Supreme Court Seal
Supreme Court Seal
South Carolina
Judicial Department
2005-UP-044 - Campbell v. Caligiuri


In The Court of Appeals

Lyman Campbell, Appellant,


Laura Caligiuri, Respondent.

Appeal From Greenville County
 C. Victor Pyle, Jr., Circuit Court Judge

Unpublished Opinion No. 2005-UP-044
Submitted November 1, 2004 – Filed January 19, 2005


Chad L. Bacon, of Greenville, for Appellant.

A. Marvin Quattlebaum, Jr. and Peter G. Siachos, both of Greenville, for Respondent.

PER CURIAM:  Lyman Campbell brought this action against Laura Caligiuri for payment of a real estate sales commission.  After a jury returned a verdict in favor of Caliguiri, the trial court awarded her attorney’s fees, pursuant to the parties’ exclusive buyer agency agreement.  Campbell appeals.  We affirm. [1]  


In the spring of 2002, Caligiuri contacted Campbell, a realtor, about purchasing a home in the Greenville area.  Caligiuri was new to the area, having accepted a position with Greenville Hospital Systems, which referred her to Campbell.  On April 12, 2002, Caliguiri and Campbell entered into an “exclusive buyer agency agreement.”  Two days after entering into the agreement, Caligiuri, through Campbell, made an offer on a house.  The offer was accepted.  Caligiuri and the seller entered into a contract for sale on April 14, 2002. 

Caligiuri applied for financing from Palmetto Bank.  Palmetto Bank granted Caliguiri loan approval, contingent upon the liquidation of certain assets, including her IRA account, for the down payment and closing costs.   Prior to closing, Caligiuri contacted the loan officer and stated she had decided not to liquidate any assets but wanted to pursue an interim loan for the down payment and closing costs.  The loan officer informed her that the additional loan payment would make her loan unapprovable.  Caligiuri then withdrew her application for financing.  The contract for sale of the house expired May 31, 2002.  Caligiuri did not purchase another house in the Greenville area.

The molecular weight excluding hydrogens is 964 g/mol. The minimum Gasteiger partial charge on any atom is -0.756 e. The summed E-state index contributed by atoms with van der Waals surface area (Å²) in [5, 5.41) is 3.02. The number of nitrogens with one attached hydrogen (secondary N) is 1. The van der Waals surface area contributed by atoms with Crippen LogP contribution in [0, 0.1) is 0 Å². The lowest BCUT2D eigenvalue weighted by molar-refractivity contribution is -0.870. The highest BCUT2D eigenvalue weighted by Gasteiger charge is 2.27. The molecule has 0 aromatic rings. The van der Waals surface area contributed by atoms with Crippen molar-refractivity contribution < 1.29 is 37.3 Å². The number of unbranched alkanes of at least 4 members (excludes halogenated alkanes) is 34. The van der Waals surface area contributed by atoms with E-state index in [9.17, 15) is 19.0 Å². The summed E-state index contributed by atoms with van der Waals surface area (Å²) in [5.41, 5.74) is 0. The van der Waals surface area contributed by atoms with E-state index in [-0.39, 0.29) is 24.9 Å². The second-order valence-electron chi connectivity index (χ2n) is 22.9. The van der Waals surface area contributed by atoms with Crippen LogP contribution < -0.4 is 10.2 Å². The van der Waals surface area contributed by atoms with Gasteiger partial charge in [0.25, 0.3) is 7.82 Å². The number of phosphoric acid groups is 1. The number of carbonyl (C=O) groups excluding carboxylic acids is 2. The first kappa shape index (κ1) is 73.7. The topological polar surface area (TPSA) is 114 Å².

Although the closing never occurred on the property, Campbell brought this action against Caligiuri for breach of contract and bad faith seeking payment of a real estate commission, actual and punitive damages, and attorney’s fees.  The case was tried before a jury.  The jury returned verdict in favor of Caligiuri.  The trial court subsequently awarded her $7600.00 in attorney’s fees.  This appeal followed. 

Standard of Review

In reviewing the denial of motions for directed verdict and JNOV, the evidence and the reasonable inferences that can be drawn therefrom must be viewed in the light most favorable to the non-moving party.  Brady Dev. Co. v. Town of Hilton Head Island, 312 S.C. 73, 78, 439 S.E.2d 266, 269 (1993); Evans v. Taylor Made Sandwich Co., 337 S.C. 95, 99, 522 S.E.2d 350, 352 (Ct. App. 1999).  The motion should be denied where the “evidence yields more than one inference or its inference is in doubt.”  Evans, 337 S.C. at 99, 522 S.E.2d at 352.  When considering the motion, neither the appellate court nor the circuit court has authority to decide credibility issues or to resolve conflicts in the testimony and evidence.  Reiland v. Southland Equip. Serv., Inc., 330 S.C. 617, 634, 500 S.E.2d 145, 154 (Ct. App. 1998).


Campbell argues the trial court erred in not holding that he was entitled to his commission as a matter of law.  We disagree.

“As a general rule, a broker has earned his commission when he procures a purchaser who is accepted by the owner of the property and with whom the latter enters into a valid and enforceable contract.”  Champion v. Whaley, 280 S.C. 116, 119, 311 S.E.2d 404, 406 (Ct. App. 1984).  However, the broker and principal may make the right to the commission contingent upon the occurrence of certain events.  Hamrick v. Cooper River Lumber Co., 223 S.C. 119, 124, 74 S.E.2d 575, 577 (1953); Chambers v. Pingree, 351 S.C. 442, 451, 570 S.E.2d 528, 532 (Ct. App. 2002).  A broker suing to recover his commission has the burden of proving all the conditions precedent to his right to performance have occurred.  Chambers, 351 S.C. at 451, 570 S.E.2d 528 at 532.

We look to the exclusive agency agreement to determine when Campbell’s commission is deemed to be earned.  In construing a contract, the primary purpose of the court is to ascertain and give effect to the intent of the parties.  Schulmeyer v. State Farm Fire & Cas. Ins. Co., 353 S.C. 491, 495, 579 S.E.2d 132, 134 (2003).  “When a contract is unambiguous a court must construe its provisions according to the terms the parties used; understood in their plain, ordinary, and popular sense.”  Id.  A contract is ambiguous when it is capable of more than one meaning or when its meaning is unclear.  Ellie, Inc. v. Miccichi, 358 S.C. 78, 93, 594 S.E.2d 485, 493 (Ct. App. 2004).  In ascertaining intent with an ambiguous contract, the court will strive to discover the situation of the parties, along with their purposes at the time the contract was entered.  Id.  Any ambiguity in the construction of the agreement must be resolved against Campbell, who prepared the agreement.  See Hamrick, 223 S.C. at 126, 74 S.E.2d at 578.